And this is where we come back to reason Number 1: “Infidelity.” By this I mean there has been a lack of “faith” from each of the key partners in this relationship. Cultural anthropology and archaeology no longer have faith in the approach taken by the other partner. In recent competitions under the Social Sciences and Humanities Research Council (at least the last four cycles), the anthropology/archaeology committee has been dominated by cultural anthropologists (often as many as eight out of 10) and they seem to have little interest in the scientific approaches of their archaeologist partners, despite often highly rated external reviews. It’s led to a serious dilemma for archaeologists: no funding, no research.
Moreover, while cultural anthropology had been flirting with History as long ago as the 1970s and ’80s, and is now clearly enamoured of sociology, some of this interest appears to be returned by the roving eyes of other disciplines. Scholars in sociology, international development and even human geography are all anxious to get their hands on cultural anthropology’s signature method: participant-observation fieldwork, usually without appropriate credit (but isn’t that always the way with secret affairs?) Meanwhile archaeologists are increasingly in bed (hopefully not literally) with experts from scientific disciplines on their excavations. How far we have drifted from the loving years of the 1960s when processual archaeology and cultural ecology were so cozy together!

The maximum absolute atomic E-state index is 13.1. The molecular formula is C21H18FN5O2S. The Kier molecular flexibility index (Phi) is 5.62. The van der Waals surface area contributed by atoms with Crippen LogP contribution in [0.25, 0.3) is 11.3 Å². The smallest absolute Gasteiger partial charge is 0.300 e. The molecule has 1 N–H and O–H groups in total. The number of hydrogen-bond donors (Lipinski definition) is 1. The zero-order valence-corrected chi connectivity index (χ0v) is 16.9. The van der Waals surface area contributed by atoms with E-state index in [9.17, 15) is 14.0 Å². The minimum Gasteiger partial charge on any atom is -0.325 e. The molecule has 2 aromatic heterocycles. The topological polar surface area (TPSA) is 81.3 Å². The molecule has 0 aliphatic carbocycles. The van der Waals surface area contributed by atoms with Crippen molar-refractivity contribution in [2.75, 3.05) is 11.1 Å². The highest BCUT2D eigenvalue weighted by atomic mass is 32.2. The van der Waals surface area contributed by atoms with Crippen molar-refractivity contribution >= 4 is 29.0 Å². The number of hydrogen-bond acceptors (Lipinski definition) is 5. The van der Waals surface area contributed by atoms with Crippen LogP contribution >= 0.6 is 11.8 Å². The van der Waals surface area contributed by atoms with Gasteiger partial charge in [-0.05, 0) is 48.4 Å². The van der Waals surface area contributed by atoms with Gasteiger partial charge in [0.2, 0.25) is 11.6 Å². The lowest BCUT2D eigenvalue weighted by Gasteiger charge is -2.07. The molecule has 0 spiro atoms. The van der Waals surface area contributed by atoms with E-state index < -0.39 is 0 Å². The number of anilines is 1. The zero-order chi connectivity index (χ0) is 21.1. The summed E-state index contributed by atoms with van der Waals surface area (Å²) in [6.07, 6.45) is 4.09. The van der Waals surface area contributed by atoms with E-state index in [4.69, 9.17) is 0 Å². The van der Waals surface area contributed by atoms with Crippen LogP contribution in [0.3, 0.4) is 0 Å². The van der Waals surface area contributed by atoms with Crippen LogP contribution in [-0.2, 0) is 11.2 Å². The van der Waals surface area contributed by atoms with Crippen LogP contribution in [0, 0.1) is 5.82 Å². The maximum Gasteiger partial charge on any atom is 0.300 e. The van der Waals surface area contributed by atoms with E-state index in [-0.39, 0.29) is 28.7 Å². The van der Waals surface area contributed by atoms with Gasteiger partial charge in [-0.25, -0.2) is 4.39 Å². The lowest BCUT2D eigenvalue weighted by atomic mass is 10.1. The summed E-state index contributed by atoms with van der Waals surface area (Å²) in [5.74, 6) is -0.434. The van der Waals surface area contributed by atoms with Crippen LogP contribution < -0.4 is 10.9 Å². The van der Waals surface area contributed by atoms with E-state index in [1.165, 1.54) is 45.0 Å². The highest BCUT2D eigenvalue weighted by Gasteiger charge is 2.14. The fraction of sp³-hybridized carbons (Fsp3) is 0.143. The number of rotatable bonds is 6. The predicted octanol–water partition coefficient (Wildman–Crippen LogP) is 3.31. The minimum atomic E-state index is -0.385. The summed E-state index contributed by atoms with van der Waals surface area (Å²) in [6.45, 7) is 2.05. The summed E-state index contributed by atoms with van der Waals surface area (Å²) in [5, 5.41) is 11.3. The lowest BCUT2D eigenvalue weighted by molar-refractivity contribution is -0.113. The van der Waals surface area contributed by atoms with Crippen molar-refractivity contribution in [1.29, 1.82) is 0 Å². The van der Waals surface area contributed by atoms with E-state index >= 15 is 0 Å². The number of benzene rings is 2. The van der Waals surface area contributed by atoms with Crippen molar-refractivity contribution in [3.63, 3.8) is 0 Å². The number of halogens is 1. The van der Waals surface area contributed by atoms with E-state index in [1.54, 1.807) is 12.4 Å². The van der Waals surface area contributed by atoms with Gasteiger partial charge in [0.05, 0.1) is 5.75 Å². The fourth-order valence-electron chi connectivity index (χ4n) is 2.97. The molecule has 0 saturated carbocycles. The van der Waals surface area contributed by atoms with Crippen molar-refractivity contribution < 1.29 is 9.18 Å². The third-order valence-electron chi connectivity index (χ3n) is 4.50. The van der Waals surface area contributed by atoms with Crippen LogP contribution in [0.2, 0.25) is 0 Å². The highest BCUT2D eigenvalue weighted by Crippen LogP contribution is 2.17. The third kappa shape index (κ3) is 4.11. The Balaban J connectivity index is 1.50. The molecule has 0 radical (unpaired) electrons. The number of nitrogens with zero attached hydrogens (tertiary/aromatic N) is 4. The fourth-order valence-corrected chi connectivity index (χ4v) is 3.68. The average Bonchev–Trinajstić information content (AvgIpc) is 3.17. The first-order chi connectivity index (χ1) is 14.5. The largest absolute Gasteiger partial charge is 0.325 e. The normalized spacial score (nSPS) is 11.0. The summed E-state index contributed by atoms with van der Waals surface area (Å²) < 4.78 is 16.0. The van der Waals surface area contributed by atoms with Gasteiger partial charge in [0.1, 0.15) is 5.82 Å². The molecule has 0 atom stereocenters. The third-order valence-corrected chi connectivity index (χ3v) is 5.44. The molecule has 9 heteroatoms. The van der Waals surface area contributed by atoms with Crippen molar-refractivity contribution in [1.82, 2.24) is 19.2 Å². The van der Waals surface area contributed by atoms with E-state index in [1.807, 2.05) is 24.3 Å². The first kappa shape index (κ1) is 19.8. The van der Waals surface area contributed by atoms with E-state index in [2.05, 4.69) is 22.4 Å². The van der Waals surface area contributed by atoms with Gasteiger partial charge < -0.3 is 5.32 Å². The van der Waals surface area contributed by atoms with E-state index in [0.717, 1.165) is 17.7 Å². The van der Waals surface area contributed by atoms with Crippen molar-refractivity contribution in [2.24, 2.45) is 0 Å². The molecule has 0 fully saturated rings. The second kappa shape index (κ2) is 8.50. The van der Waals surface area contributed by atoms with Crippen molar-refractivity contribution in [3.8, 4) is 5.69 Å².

So in my view, it is time for a divorce. A clear break and separation into two distinct disciplines seems the best solution for all concerned.